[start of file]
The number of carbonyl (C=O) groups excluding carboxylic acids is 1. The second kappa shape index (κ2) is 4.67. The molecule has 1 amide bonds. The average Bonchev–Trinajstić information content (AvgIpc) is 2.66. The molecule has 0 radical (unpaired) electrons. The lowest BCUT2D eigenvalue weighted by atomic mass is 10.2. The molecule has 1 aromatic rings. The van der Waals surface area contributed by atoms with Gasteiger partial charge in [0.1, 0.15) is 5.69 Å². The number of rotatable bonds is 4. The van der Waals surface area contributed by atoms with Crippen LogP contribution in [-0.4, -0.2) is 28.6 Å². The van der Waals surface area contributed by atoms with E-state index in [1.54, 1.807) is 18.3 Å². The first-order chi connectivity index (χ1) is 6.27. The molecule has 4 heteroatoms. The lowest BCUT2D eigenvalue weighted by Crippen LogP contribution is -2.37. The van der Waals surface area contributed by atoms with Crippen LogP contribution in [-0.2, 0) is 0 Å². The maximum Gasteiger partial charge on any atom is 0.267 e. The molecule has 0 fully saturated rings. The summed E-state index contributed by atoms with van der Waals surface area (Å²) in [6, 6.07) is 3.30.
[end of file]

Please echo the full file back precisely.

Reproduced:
The number of carbonyl (C=O) groups excluding carboxylic acids is 1. The second kappa shape index (κ2) is 4.67. The molecule has 1 amide bonds. The average Bonchev–Trinajstić information content (AvgIpc) is 2.66. The molecule has 0 radical (unpaired) electrons. The lowest BCUT2D eigenvalue weighted by atomic mass is 10.2. The molecule has 1 aromatic rings. The van der Waals surface area contributed by atoms with Gasteiger partial charge in [0.1, 0.15) is 5.69 Å². The number of rotatable bonds is 4. The van der Waals surface area contributed by atoms with Crippen LogP contribution in [-0.4, -0.2) is 28.6 Å². The van der Waals surface area contributed by atoms with E-state index in [1.54, 1.807) is 18.3 Å². The first-order chi connectivity index (χ1) is 6.27. The molecule has 4 heteroatoms. The lowest BCUT2D eigenvalue weighted by Crippen LogP contribution is -2.37. The van der Waals surface area contributed by atoms with Crippen LogP contribution in [-0.2, 0) is 0 Å². The maximum Gasteiger partial charge on any atom is 0.267 e. The molecule has 0 fully saturated rings. The summed E-state index contributed by atoms with van der Waals surface area (Å²) in [6, 6.07) is 3.30.